Germany's Merkel Presses China On Climate Change
BEIJING (Reuters) - German Chancellor Angela Merkel urged China on Monday to do more to halt climate change, prompting the response that the developed West has been polluting the skies for much longer than the newly developing Chinese.
Merkel is on her second visit to China as Chancellor and the trip comes four months before world environment ministers meet in Bali to try to launch new talks to extend the Kyoto Protocol beyond 2012.
She pressed for stronger protection of intellectual property rights and said the ground rules for gathering resources should be the same worldwide, an apparent criticism of China's relations with Sudan.
China has sizeable economic interests in Sudan and has been under pressure to take a more critical approach to Khartoum after accusations aid from Beijing feeds violence in Darfur.
Premier Wen Jiabao said China would do everything it could to fight product piracy but that there were differences concerning climate change.
"The Chinese wish, like all people, for blue skies, green hills and clear water," he told a joint news conference.
He said the task of reducing emissions was tougher in China than in Germany because it had more people had not yet reached economic growth of industrialized countries in terms of GDP per capita.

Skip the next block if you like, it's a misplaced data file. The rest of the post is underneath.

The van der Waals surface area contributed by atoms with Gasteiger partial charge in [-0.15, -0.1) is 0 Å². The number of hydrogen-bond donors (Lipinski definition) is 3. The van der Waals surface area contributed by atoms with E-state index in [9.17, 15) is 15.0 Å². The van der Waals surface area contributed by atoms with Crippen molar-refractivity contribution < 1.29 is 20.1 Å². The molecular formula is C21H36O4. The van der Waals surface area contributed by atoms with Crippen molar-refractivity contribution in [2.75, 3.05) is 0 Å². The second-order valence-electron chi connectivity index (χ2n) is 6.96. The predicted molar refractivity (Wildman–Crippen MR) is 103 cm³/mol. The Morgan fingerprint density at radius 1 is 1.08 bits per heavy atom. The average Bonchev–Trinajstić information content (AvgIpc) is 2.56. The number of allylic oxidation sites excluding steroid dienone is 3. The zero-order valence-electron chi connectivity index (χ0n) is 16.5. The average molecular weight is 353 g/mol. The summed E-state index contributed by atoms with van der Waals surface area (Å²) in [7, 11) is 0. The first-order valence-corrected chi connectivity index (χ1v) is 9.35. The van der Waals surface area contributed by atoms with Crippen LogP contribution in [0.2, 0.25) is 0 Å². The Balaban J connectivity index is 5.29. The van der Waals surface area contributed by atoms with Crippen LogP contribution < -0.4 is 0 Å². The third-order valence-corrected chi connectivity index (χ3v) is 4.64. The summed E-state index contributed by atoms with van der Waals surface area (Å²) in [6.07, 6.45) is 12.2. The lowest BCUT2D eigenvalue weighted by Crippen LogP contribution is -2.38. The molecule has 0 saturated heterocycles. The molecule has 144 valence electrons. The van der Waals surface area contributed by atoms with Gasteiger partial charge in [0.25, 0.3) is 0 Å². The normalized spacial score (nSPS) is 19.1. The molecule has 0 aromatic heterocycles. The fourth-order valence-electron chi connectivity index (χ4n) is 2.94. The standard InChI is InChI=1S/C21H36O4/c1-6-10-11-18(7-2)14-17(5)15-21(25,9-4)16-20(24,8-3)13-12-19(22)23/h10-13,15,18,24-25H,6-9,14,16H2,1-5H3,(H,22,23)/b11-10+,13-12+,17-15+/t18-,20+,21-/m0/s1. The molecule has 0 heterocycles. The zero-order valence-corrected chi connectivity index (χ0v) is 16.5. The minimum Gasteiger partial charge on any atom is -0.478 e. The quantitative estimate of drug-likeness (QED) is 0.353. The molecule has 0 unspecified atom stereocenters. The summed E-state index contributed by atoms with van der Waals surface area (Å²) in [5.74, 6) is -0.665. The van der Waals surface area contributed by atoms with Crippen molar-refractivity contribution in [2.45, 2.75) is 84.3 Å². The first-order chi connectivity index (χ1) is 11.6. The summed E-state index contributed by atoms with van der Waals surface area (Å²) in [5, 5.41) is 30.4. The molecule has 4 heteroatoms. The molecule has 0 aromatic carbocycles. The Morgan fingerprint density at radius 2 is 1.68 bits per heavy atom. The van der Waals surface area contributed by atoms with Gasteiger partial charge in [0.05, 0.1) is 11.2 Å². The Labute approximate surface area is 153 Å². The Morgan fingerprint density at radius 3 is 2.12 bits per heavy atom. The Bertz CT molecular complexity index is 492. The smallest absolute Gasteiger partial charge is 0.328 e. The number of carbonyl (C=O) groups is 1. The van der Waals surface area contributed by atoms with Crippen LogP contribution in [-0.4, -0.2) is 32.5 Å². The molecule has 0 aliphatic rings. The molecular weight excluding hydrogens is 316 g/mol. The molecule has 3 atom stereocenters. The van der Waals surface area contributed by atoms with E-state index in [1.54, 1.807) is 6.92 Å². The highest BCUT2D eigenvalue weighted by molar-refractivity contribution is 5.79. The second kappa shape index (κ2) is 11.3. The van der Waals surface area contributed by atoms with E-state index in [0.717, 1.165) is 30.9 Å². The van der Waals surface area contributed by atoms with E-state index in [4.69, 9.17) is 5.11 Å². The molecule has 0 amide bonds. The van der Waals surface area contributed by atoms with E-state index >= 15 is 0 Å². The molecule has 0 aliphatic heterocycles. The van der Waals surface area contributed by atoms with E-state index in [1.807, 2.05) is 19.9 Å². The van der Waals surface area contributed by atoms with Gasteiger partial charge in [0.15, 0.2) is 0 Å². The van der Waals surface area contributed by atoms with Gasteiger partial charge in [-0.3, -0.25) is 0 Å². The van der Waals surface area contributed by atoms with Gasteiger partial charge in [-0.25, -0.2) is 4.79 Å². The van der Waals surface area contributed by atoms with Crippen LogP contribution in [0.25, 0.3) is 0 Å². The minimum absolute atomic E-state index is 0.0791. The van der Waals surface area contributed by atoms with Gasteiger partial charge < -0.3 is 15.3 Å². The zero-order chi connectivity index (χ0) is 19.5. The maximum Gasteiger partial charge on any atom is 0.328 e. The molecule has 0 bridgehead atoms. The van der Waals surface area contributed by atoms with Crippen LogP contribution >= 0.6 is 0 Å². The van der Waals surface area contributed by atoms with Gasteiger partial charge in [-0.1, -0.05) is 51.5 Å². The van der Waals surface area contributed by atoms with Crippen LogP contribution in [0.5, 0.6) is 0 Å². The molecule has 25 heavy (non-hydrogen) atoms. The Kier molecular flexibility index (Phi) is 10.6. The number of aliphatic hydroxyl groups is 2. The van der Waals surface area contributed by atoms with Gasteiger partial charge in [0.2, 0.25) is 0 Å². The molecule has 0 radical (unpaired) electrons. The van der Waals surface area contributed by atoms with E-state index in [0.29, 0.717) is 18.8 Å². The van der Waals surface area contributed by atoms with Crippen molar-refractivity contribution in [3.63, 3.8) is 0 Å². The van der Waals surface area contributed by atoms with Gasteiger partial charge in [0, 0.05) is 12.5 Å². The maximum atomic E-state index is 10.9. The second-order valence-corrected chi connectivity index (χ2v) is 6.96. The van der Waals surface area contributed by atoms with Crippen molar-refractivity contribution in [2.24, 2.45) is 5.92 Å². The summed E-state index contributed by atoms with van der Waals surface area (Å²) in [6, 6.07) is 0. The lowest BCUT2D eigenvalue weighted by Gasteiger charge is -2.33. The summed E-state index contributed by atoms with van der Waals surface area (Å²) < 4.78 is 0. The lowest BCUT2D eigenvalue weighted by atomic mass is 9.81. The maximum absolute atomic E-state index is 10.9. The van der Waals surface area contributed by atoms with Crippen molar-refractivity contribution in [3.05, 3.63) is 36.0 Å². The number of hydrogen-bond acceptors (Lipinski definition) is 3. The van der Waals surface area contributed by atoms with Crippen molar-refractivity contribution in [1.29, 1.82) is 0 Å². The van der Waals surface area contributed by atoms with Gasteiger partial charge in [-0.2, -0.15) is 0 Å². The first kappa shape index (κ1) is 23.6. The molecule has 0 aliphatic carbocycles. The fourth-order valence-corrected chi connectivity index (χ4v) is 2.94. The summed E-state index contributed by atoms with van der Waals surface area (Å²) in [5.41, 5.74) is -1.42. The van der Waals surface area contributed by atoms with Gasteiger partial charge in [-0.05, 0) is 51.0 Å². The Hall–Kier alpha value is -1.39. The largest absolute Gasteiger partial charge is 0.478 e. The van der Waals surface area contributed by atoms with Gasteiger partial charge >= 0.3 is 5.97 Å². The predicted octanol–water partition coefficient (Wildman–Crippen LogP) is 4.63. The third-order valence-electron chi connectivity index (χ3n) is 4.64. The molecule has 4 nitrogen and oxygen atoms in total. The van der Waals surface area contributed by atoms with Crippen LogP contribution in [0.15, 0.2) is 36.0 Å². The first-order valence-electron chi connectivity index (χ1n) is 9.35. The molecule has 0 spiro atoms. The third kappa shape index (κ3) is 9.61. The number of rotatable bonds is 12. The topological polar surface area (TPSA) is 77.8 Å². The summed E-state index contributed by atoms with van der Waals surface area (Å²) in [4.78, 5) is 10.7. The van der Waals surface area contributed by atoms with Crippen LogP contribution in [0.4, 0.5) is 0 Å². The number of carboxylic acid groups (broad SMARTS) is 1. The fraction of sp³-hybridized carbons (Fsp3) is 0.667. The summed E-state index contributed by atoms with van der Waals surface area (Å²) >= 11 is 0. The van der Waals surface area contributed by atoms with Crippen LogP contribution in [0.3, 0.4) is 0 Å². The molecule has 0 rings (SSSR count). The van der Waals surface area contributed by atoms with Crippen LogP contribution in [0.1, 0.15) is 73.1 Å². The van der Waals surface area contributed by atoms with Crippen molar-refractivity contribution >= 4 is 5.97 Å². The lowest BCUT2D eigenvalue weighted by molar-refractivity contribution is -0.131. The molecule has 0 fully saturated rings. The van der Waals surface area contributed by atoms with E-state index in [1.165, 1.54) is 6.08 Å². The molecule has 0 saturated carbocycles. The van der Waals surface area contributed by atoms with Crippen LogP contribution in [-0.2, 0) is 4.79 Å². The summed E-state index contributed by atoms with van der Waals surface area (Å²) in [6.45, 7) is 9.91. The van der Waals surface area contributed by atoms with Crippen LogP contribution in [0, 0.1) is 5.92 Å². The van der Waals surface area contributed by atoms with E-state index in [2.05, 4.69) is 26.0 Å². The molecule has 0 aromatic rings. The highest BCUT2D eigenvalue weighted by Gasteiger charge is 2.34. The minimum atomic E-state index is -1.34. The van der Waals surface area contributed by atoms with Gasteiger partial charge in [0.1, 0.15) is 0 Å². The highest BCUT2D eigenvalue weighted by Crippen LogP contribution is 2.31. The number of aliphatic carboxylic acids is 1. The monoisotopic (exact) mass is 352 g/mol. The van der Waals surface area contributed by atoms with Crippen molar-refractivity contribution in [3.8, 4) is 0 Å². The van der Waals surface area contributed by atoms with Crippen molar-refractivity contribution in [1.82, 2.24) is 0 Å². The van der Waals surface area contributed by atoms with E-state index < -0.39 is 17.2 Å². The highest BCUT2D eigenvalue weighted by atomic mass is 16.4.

"China has taken part of the responsibility for climate change for only 30 years while industrial countries have grown fast for the last 200 years," he said.
Merkel will meet President Hu Jintao later on Monday and heads to Japan on Wednesday where she will also address climate change and economic issues.
At a June summit chaired by Merkel, G8 leaders agreed to pursue substantial, if unspecified cuts, in greenhouse gases and work with the U.N. on a new deal to fight global warming.
The Kyoto Protocol obliges 35 rich nations to cut greenhouse gas emissions, but developing nations including China have no targets. China will overtake the United States by 2008 as the world's leading emitter of greenhouse gases.
China is overtaking the United States as the world's second-biggest exporter and steadily catching up with Germany, the world's biggest.